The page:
Senate Republicans Daring Democrats to Go Nuclear

(FILES) A file picture taken in 1971 shows a French nuclear test in the south Pacific atoll of Mururoa. Expertises on a 'probable link' between the French nuclear tests in Algeria and Polynesia and cancers of soldiers exposed revive the hope of a change for victims compensation law.
National Journal
Michael Catalin
Add to Briefcase
Michael Catalin
Nov. 7, 2013, 1:18 p.m.

Don’t ex­pect an­oth­er sum­mit in the Old Sen­ate Cham­ber to de­fuse an­oth­er nuc­le­ar stan­doff in the Sen­ate this fall.

At least, that’s the mes­sage from a num­ber of Re­pub­lic­an sen­at­ors as the de­bate heats up again over chan­ging the Sen­ate’s rules to weak­en the minor­ity’s abil­ity to block nom­in­a­tions — the so-called nuc­le­ar op­tion.

“This is what I’ve told my Demo­crat friends,” said Sen. James Risch, R-Idaho. “Do it. Be­cause when we have a Re­pub­lic­an pres­id­ent and we’ve got 55 mem­bers of the U.S. Sen­ate or 51, we’re gonna be able to re­peal Obama­care with a simple ma­jor­ity.

Sen­at­ors are en­ga­ging in the nuc­le­ar-op­tion fight again since Re­pub­lic­ans blocked two nom­in­ees last week. The GOP is poised to pre­vent an­oth­er ju­di­cial nom­in­ee when the Sen­ate re­turns next week and con­siders Cor­ne­lia Pil­lard to be a judge for the U.S. Court of Ap­peals for the D.C. Cir­cuit.

Re­pub­lic­ans ex­pect Pil­lard will not get the 60 votes needed to over­come a fili­buster.

Demo­crat­ic lead­er­ship will not com­mit to go­ing nuc­le­ar.

“I don’t think any fi­nal de­cision has been made,” said Sen. Dick Durbin of Illinois, the No. 2 Sen­ate Demo­crat. But, he ad­ded: “There comes a tip­ping point.” Durbin did not elab­or­ate on what the point would be.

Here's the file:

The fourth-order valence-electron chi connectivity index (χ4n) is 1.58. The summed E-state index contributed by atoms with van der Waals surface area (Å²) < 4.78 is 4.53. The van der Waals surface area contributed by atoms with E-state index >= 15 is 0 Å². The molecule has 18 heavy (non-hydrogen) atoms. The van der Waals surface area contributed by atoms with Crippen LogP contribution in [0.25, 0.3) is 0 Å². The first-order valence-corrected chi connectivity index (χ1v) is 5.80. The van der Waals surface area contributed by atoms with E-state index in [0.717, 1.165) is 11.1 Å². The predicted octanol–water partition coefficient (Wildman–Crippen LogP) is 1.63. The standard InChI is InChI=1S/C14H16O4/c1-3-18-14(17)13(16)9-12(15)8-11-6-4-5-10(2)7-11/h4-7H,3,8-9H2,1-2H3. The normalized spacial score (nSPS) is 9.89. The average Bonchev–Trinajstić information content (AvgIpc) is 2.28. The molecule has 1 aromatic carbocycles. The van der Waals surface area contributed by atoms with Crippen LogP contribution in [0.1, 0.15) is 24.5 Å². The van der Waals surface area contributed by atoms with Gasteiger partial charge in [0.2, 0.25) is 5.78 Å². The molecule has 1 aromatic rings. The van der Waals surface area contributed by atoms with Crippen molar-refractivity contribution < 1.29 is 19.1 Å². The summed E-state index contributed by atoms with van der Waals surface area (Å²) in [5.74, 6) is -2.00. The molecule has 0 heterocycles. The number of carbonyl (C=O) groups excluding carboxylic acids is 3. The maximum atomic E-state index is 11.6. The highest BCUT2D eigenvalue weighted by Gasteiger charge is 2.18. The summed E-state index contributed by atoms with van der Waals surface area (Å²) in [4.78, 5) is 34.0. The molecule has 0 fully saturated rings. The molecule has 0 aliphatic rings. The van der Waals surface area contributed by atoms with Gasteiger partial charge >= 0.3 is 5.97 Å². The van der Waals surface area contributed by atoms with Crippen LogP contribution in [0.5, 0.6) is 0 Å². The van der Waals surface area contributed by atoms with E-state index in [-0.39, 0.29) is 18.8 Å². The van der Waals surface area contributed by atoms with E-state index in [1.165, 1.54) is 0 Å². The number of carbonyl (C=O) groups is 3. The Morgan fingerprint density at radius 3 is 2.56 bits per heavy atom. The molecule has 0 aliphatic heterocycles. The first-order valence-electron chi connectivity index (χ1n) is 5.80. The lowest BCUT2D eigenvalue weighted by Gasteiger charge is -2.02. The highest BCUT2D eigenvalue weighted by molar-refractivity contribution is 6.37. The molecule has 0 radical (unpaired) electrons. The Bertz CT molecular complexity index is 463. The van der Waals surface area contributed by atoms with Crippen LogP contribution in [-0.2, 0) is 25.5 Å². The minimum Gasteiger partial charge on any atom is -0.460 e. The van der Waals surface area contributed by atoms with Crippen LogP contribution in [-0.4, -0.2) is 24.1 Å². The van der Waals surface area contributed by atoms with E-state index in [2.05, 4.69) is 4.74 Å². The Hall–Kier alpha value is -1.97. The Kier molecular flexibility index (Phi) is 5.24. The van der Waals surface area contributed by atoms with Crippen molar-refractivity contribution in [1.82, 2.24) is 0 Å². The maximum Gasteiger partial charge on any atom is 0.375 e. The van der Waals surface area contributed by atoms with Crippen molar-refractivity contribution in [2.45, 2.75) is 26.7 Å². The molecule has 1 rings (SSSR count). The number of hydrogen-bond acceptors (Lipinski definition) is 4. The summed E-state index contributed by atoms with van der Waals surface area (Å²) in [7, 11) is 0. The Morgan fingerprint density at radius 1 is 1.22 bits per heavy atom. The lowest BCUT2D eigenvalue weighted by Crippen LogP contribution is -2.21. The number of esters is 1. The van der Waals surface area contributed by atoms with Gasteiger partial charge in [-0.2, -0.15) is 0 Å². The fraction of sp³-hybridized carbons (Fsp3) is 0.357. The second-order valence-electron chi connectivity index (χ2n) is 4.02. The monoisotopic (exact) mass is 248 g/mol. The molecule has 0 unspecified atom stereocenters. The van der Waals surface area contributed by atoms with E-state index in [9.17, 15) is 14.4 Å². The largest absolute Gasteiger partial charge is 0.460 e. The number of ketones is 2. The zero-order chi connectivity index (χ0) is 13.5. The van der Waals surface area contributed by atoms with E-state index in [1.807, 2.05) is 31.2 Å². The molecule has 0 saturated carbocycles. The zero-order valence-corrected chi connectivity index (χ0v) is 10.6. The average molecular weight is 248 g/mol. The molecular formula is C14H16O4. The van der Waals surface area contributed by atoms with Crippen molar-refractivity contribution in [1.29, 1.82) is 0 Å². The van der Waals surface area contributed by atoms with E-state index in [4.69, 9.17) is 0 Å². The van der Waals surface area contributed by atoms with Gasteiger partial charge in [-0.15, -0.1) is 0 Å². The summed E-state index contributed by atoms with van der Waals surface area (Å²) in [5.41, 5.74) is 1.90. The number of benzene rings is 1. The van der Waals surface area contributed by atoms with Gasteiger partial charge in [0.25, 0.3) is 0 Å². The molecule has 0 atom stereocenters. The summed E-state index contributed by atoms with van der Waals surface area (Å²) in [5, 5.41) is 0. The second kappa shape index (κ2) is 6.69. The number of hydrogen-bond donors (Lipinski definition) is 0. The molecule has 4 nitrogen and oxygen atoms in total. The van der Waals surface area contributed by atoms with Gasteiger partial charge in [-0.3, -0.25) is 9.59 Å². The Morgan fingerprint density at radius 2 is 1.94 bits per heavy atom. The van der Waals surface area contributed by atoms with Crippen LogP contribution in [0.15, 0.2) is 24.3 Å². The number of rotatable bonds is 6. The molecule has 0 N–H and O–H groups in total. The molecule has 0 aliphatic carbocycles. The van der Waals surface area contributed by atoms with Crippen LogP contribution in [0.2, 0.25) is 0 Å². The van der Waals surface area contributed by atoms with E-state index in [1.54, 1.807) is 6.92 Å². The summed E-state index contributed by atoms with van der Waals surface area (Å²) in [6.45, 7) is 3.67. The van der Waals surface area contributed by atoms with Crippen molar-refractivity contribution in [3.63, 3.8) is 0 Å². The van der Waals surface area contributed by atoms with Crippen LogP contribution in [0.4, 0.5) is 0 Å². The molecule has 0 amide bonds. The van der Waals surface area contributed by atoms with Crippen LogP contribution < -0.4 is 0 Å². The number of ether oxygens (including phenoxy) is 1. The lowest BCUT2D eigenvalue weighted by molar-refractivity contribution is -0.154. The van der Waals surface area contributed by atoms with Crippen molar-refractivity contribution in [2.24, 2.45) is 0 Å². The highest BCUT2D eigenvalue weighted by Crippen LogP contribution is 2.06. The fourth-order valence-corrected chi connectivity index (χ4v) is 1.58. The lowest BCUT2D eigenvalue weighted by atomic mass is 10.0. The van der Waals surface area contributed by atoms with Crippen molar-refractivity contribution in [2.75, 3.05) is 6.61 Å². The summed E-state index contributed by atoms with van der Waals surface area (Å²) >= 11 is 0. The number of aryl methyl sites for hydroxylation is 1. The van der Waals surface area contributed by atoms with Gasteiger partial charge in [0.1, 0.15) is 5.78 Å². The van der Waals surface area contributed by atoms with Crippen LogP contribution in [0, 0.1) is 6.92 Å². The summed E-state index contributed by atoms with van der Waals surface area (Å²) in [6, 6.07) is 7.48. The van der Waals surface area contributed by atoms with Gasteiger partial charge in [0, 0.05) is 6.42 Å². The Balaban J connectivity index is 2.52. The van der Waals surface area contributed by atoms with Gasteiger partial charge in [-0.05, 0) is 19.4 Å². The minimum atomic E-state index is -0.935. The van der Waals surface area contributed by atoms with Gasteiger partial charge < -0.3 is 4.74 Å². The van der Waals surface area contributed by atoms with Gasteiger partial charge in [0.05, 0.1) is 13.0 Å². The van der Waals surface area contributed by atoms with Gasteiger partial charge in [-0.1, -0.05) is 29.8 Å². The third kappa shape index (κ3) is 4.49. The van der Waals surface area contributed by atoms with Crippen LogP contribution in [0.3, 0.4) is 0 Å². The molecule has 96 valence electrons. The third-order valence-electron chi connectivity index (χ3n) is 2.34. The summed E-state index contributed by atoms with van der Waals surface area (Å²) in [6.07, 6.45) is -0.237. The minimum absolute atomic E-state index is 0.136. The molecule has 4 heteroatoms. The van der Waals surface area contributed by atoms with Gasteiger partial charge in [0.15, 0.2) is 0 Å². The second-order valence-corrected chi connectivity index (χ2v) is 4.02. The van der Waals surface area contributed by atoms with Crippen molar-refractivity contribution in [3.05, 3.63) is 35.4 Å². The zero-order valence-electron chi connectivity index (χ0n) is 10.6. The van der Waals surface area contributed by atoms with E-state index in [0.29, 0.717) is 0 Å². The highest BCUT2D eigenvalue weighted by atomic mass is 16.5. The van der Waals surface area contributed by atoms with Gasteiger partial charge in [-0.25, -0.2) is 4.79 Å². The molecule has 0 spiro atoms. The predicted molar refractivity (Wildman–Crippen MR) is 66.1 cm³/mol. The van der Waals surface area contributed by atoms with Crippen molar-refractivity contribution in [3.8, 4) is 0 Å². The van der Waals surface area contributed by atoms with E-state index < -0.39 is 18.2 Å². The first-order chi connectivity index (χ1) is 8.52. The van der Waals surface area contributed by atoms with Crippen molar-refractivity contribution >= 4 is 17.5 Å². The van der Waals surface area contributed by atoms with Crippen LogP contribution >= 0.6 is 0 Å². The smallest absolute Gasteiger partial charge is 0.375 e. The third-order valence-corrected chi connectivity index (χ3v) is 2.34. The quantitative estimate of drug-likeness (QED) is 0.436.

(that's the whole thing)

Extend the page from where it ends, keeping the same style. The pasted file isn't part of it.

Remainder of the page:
A Sen­ate Demo­crat­ic lead­er­ship aide said that while Demo­crats had 51 votes to change the rules on ex­ec­ut­ive nom­in­ees in Ju­ly, it’s not clear there are 51 votes to change the rules on ju­di­cial nom­in­ees. The dif­fer­ence, the aide said, is that some groups ad­voc­at­ing for abor­tion rights worry about the im­plic­a­tions for a rules change should there be a Re­pub­lic­an pres­id­ent and a Re­pub­lic­an-con­trolled Sen­ate.

Still, a fa­mil­i­ar group of Demo­crats, in­clud­ing Sens. Jeff Merkley of Ore­gon and Tom Ud­all of New Mex­ico, are call­ing for a change in the rules.

So far, the is­sue does not seem to have reached the fevered pitch it did over the sum­mer, with Re­pub­lic­an lead­ers keep­ing their dis­tance from the dis­cus­sion.

But rank-and-file GOP sen­at­ors are is­su­ing a double-dog dare to Demo­crats.

“At some point you say, ‘Just bring it on,’ ” said Sen. Bob Cork­er, R-Tenn. “I don’t think Demo­crats would want a Re­pub­lic­an pres­id­ent put­ting people on the Su­preme Court with 51 votes.”

While Demo­crats sug­gest chan­ging the rules to af­fect only ex­ec­ut­ive or per­haps even ju­di­cial nom­in­a­tions, Re­pub­lic­ans ar­gue that such a change would open the floodgates and pave the way for them to change the rules on le­gis­la­tion as well, if they take back the cham­ber.

“That kind of breaks the mold, doesn’t it?” Risch said. “If you do it on ex­ec­ut­ive nom­in­a­tions — what dif­fer­ence does it make [for le­gis­la­tion]? If you feel so strongly about it that you’re will­ing to break the rules to change the rules, what dif­fer­ence does it make?”